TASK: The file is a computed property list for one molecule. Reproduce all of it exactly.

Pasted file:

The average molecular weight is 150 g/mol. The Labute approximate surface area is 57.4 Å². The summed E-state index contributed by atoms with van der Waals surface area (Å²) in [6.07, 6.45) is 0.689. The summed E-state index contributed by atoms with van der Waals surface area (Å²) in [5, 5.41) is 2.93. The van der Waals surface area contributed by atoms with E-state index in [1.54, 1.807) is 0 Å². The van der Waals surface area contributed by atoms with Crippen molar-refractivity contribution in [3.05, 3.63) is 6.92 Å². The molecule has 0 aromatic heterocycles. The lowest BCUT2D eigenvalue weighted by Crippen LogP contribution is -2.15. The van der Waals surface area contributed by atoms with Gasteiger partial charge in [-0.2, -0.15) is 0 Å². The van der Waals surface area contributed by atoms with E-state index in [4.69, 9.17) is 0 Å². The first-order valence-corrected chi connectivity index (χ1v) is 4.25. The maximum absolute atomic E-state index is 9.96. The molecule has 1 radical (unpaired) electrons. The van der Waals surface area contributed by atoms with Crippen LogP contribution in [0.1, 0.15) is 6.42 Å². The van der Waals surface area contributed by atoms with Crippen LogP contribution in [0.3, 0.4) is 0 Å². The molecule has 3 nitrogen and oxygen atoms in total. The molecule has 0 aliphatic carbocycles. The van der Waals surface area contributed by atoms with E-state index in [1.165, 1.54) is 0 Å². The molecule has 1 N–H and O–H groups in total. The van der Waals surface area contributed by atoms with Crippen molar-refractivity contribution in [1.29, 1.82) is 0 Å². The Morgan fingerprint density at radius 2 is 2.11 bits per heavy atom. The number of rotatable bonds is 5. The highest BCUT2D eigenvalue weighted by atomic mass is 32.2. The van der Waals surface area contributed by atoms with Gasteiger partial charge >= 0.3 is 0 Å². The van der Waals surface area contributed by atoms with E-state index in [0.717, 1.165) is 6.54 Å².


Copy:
The average molecular weight is 150 g/mol. The Labute approximate surface area is 57.4 Å². The summed E-state index contributed by atoms with van der Waals surface area (Å²) in [6.07, 6.45) is 0.689. The summed E-state index contributed by atoms with van der Waals surface area (Å²) in [5, 5.41) is 2.93. The van der Waals surface area contributed by atoms with E-state index in [1.54, 1.807) is 0 Å². The van der Waals surface area contributed by atoms with Crippen molar-refractivity contribution in [3.05, 3.63) is 6.92 Å². The molecule has 0 aromatic heterocycles. The lowest BCUT2D eigenvalue weighted by Crippen LogP contribution is -2.15. The van der Waals surface area contributed by atoms with Gasteiger partial charge in [-0.2, -0.15) is 0 Å². The van der Waals surface area contributed by atoms with E-state index in [4.69, 9.17) is 0 Å². The first-order valence-corrected chi connectivity index (χ1v) is 4.25. The maximum absolute atomic E-state index is 9.96. The molecule has 1 radical (unpaired) electrons. The van der Waals surface area contributed by atoms with Crippen LogP contribution in [0.1, 0.15) is 6.42 Å². The van der Waals surface area contributed by atoms with Crippen LogP contribution in [0.3, 0.4) is 0 Å². The molecule has 3 nitrogen and oxygen atoms in total. The molecule has 0 aliphatic carbocycles. The van der Waals surface area contributed by atoms with E-state index in [1.165, 1.54) is 0 Å². The molecule has 1 N–H and O–H groups in total. The van der Waals surface area contributed by atoms with Crippen molar-refractivity contribution in [1.29, 1.82) is 0 Å². The Morgan fingerprint density at radius 2 is 2.11 bits per heavy atom. The number of rotatable bonds is 5. The highest BCUT2D eigenvalue weighted by atomic mass is 32.2. The van der Waals surface area contributed by atoms with Gasteiger partial charge >= 0.3 is 0 Å². The van der Waals surface area contributed by atoms with E-state index in [0.717, 1.165) is 6.54 Å².